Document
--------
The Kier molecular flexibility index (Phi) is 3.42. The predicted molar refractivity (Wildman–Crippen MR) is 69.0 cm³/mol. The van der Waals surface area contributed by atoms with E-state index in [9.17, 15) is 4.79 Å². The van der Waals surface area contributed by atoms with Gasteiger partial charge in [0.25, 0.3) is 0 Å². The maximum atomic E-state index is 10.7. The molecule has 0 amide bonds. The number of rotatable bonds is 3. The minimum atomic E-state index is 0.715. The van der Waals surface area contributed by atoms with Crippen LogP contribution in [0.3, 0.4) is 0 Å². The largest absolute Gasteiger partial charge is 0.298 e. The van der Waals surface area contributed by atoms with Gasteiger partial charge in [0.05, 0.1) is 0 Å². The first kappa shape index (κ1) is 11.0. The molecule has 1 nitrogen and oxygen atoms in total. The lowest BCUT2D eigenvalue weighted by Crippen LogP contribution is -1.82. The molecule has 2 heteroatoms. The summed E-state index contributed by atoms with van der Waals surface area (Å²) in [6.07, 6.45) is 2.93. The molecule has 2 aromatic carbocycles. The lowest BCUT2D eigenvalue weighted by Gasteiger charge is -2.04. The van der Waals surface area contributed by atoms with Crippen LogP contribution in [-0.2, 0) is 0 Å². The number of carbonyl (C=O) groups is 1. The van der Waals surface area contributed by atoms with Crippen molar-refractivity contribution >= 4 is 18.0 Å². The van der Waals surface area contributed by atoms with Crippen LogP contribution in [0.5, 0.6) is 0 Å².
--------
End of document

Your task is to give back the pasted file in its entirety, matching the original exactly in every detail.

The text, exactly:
The Kier molecular flexibility index (Phi) is 3.42. The predicted molar refractivity (Wildman–Crippen MR) is 69.0 cm³/mol. The van der Waals surface area contributed by atoms with E-state index in [9.17, 15) is 4.79 Å². The van der Waals surface area contributed by atoms with Gasteiger partial charge in [0.25, 0.3) is 0 Å². The maximum atomic E-state index is 10.7. The molecule has 0 amide bonds. The number of rotatable bonds is 3. The minimum atomic E-state index is 0.715. The van der Waals surface area contributed by atoms with Crippen LogP contribution in [0.3, 0.4) is 0 Å². The largest absolute Gasteiger partial charge is 0.298 e. The van der Waals surface area contributed by atoms with Gasteiger partial charge in [0.05, 0.1) is 0 Å². The first kappa shape index (κ1) is 11.0. The molecule has 1 nitrogen and oxygen atoms in total. The lowest BCUT2D eigenvalue weighted by Crippen LogP contribution is -1.82. The molecule has 2 heteroatoms. The summed E-state index contributed by atoms with van der Waals surface area (Å²) in [6.07, 6.45) is 2.93. The molecule has 2 aromatic carbocycles. The lowest BCUT2D eigenvalue weighted by Gasteiger charge is -2.04. The van der Waals surface area contributed by atoms with Crippen LogP contribution in [-0.2, 0) is 0 Å². The number of carbonyl (C=O) groups is 1. The van der Waals surface area contributed by atoms with Crippen molar-refractivity contribution >= 4 is 18.0 Å². The van der Waals surface area contributed by atoms with Crippen LogP contribution in [0.5, 0.6) is 0 Å².